E3G’s new discussion paper, Innovation in EU Electricity Grids: linking research and innovation to deployment instruments, reviews the landscape of electricity grid innovation needs, EU funding structures for grid innovation, and EU deployment support for grid innovation. It argues that there is still considerable scope for the connections between EU innovation and deployment funds to be improved. This requires reassessing infrastructure priorities and definitions (which can constrain innovative approaches), as well as updating the rules on how deployment incentives are designed.
Innovation in areas such as advanced transmission and distribution technologies, smart grids, and digitalisation can assist a more rapid and cheaper transition to a zero-emission energy system. To have sufficient impact, the speed at which innovations reach mass deployment (the lab-to-market cycle) must accelerate.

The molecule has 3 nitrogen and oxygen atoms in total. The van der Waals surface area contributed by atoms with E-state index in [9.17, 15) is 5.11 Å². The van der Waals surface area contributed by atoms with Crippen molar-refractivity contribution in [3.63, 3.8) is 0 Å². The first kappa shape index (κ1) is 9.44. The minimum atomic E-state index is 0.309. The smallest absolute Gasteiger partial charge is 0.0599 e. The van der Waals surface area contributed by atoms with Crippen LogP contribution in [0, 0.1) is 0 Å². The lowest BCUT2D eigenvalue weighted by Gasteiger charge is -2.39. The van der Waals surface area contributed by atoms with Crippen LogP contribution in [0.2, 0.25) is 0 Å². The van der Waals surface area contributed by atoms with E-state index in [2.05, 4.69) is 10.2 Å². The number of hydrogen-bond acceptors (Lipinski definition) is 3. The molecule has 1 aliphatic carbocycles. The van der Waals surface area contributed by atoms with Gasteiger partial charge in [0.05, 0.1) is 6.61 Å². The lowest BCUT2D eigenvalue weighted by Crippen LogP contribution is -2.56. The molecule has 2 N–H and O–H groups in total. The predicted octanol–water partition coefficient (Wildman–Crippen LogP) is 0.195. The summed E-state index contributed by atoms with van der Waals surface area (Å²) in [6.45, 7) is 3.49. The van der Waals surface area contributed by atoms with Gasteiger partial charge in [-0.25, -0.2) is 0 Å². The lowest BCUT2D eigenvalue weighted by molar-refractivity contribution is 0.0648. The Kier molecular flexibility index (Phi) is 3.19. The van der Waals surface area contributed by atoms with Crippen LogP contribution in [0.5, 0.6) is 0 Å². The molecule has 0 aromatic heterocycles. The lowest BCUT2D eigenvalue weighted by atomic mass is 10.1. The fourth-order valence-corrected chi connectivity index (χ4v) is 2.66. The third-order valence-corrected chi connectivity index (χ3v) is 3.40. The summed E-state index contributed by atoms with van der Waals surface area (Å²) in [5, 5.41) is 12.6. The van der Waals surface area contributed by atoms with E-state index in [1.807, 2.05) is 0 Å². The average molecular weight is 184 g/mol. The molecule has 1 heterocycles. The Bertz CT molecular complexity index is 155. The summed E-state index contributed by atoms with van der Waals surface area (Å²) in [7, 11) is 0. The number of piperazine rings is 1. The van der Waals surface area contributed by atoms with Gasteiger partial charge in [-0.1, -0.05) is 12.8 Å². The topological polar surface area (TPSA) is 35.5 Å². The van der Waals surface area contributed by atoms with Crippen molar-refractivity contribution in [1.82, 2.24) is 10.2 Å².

The bulk of grid investment in Europe is funded via regulated tariffs. This means national regulators and regulatory frameworks are the biggest determinants of how swiftly innovative technologies and approaches progress to widespread adoption. But EU policies and funds can also be designed to have greater impact for accelerating grid innovation. Electricity grids are already a significant focus of EU-funded innovation. Meanwhile, other EU funding mechanisms support deployment of new energy infrastructure through grants and loans. However, it is often unclear how the EU’s innovation and deployment strategies fit together.
- The gap between EU funding of infrastructure innovation and infrastructure deployment needs to be closed
- How infrastructure is defined and understood needs to evolve
- There need to be more specific incentives for innovation in the TEN-E
- The criteria for PCI status under the TEN-E regulation should be changed to be more supportive of innovation and new technology